BY SAMMY BEAM
It’s National Bourbon Day.
In Bloomfield, Kentucky, where I grew up, (and my Daddy grew up,) it was either assumed that our Beams had nothing to do with distilling, or people knew that we were related to the distilling Beams, but didn’t know how.
Here’s how. Our great grandfather, Joe L. Beam, (“Pop” to us,) was taught the art of distilling by his older brother, Minor Case Beam, at the distillery at Gethsemane when he was just a lad. A few years later, Pop and his first cousin, James B. Beam, (you know him as “Jim,”) opened their first distillery, F.G.Walker, together. Prohibition put an end to that. So Pop and Mom Beam moved to Mexico.
There, they set up a distillery for the Waterfill family and produced their whiskey, legally, until the prohibition was repealed. Back in Bardstown, Pop became a founding partner and the first master distiller at Old Heaven Hill. By this time, his seven sons were grown men, trained in the family art of distilling, and their expertise was highly sought out by the industry. They all took part in getting the American distilling game back up and running. The list of distilleries that they influenced is staggering, but I can’t name them all off of the top of my head. I know that Uncle Elmo was the first post-prohibition master distiller at T.W. Samuels, from which comes Maker’s Mark.
My grandfather, Wilmer Beam, was MD at Yellowstone, and a few other distilleries through the years. I am so tickled that our Beam cousins, at Limestone Branch Distillery in Loretto, have worked so hard to breathe new life into Yellowstone, making us proud, and keeping our branch of the Beam name current in the distilling industry.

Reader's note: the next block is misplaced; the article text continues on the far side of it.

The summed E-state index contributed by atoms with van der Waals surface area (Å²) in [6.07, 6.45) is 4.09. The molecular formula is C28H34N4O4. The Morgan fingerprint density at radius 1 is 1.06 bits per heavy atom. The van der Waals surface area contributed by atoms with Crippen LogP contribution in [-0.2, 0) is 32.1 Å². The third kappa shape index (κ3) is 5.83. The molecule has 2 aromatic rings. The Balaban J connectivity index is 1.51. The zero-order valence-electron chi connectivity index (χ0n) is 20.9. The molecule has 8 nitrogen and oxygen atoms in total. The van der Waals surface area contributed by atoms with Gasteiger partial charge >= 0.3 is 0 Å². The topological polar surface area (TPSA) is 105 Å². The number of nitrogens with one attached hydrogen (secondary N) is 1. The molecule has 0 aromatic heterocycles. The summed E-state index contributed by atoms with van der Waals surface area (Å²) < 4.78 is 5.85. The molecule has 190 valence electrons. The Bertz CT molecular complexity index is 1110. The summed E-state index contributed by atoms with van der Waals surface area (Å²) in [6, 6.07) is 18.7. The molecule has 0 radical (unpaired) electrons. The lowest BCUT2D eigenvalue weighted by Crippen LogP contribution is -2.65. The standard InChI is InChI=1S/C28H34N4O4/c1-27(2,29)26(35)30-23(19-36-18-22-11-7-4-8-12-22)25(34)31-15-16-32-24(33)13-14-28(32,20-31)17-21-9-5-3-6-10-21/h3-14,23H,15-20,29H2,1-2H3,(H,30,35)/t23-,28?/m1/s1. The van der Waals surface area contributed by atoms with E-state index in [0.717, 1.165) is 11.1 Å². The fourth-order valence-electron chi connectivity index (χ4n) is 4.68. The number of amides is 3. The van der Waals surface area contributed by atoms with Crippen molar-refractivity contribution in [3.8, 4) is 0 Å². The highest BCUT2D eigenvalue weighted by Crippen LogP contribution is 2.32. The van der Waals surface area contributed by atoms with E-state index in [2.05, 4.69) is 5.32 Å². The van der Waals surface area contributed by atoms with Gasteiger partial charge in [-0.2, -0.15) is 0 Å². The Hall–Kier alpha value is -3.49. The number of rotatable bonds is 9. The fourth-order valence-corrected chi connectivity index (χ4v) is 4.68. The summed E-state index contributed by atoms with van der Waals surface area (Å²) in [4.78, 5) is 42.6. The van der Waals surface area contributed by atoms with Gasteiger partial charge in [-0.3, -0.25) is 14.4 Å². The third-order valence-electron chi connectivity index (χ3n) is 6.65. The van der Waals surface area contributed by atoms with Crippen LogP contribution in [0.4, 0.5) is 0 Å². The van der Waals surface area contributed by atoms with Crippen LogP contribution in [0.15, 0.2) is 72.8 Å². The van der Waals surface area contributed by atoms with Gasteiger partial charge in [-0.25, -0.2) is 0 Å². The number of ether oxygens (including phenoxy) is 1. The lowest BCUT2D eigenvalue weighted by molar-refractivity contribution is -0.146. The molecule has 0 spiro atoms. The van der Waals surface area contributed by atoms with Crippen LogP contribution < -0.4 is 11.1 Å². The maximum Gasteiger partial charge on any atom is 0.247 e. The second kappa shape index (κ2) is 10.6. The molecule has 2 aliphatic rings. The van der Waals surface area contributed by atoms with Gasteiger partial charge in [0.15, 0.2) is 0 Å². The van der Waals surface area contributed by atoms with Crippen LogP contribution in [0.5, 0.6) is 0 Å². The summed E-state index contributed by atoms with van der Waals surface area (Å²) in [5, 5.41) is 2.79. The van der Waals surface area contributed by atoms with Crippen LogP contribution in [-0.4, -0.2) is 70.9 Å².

Now here’s a twist to my family’s story of involvement in the history of making whiskey. My father’s maternal great grandfather was Bodine McClaskey, owner of The Old Sugar Valley Distillery, in Bloomfield, which also disbanded just prior to Prohibition and never reopened. Sugar Valley is a local legend, now, and nearly everyone has a story to tell about it or cherishes one or more of its jugs, or anything that bares its logo. One tale that’s an out and out fabrication is that the distillery was on the farm now owned by a famous Hollywood power couple. Old Sugar Valley was on a stretch of Depot Street, known as “Hot Bottom,” that is well within the Bloomfield city limits. The land upon which it sprawled has never left our family’s ownership.
So here lies the answer. Yes, we are among the distilling Beams.
Kentucky native Sammy Beam was an early art pioneer back in the 80s, and recently behind the scenes in Jordan Peele’s newest movie ‘Us.’
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